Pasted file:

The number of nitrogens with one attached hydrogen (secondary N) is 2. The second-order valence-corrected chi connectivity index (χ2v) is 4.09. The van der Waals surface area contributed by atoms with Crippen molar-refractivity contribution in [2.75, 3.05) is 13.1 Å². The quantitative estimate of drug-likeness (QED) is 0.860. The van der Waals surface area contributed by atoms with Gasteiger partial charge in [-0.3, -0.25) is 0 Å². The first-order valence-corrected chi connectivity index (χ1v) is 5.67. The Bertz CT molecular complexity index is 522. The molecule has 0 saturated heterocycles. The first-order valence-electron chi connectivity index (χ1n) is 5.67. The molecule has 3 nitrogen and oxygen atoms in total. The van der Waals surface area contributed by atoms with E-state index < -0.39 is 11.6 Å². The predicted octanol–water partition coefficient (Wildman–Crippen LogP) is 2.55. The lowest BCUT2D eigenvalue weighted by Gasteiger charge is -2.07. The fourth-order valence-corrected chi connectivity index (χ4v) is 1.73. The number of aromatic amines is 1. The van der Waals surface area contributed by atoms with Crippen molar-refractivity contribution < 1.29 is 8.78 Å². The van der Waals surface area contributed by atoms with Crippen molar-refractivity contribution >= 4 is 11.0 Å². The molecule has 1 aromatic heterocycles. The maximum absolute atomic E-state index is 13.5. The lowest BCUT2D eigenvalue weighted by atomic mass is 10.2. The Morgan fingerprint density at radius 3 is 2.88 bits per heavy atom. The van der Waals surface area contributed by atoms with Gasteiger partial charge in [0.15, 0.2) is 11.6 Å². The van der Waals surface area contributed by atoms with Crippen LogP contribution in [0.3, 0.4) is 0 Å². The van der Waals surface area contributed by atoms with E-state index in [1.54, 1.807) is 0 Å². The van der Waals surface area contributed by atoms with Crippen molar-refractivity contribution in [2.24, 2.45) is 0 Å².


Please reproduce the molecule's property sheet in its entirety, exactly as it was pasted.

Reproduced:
The number of nitrogens with one attached hydrogen (secondary N) is 2. The second-order valence-corrected chi connectivity index (χ2v) is 4.09. The van der Waals surface area contributed by atoms with Crippen molar-refractivity contribution in [2.75, 3.05) is 13.1 Å². The quantitative estimate of drug-likeness (QED) is 0.860. The van der Waals surface area contributed by atoms with Gasteiger partial charge in [-0.3, -0.25) is 0 Å². The first-order valence-corrected chi connectivity index (χ1v) is 5.67. The Bertz CT molecular complexity index is 522. The molecule has 0 saturated heterocycles. The first-order valence-electron chi connectivity index (χ1n) is 5.67. The molecule has 3 nitrogen and oxygen atoms in total. The van der Waals surface area contributed by atoms with E-state index < -0.39 is 11.6 Å². The predicted octanol–water partition coefficient (Wildman–Crippen LogP) is 2.55. The lowest BCUT2D eigenvalue weighted by Gasteiger charge is -2.07. The fourth-order valence-corrected chi connectivity index (χ4v) is 1.73. The number of aromatic amines is 1. The van der Waals surface area contributed by atoms with Crippen molar-refractivity contribution < 1.29 is 8.78 Å². The van der Waals surface area contributed by atoms with Crippen molar-refractivity contribution >= 4 is 11.0 Å². The molecule has 1 aromatic heterocycles. The maximum absolute atomic E-state index is 13.5. The lowest BCUT2D eigenvalue weighted by atomic mass is 10.2. The Morgan fingerprint density at radius 3 is 2.88 bits per heavy atom. The van der Waals surface area contributed by atoms with Gasteiger partial charge in [0.15, 0.2) is 11.6 Å². The van der Waals surface area contributed by atoms with Crippen LogP contribution in [0.3, 0.4) is 0 Å². The van der Waals surface area contributed by atoms with E-state index in [1.54, 1.807) is 0 Å². The van der Waals surface area contributed by atoms with Crippen molar-refractivity contribution in [2.24, 2.45) is 0 Å².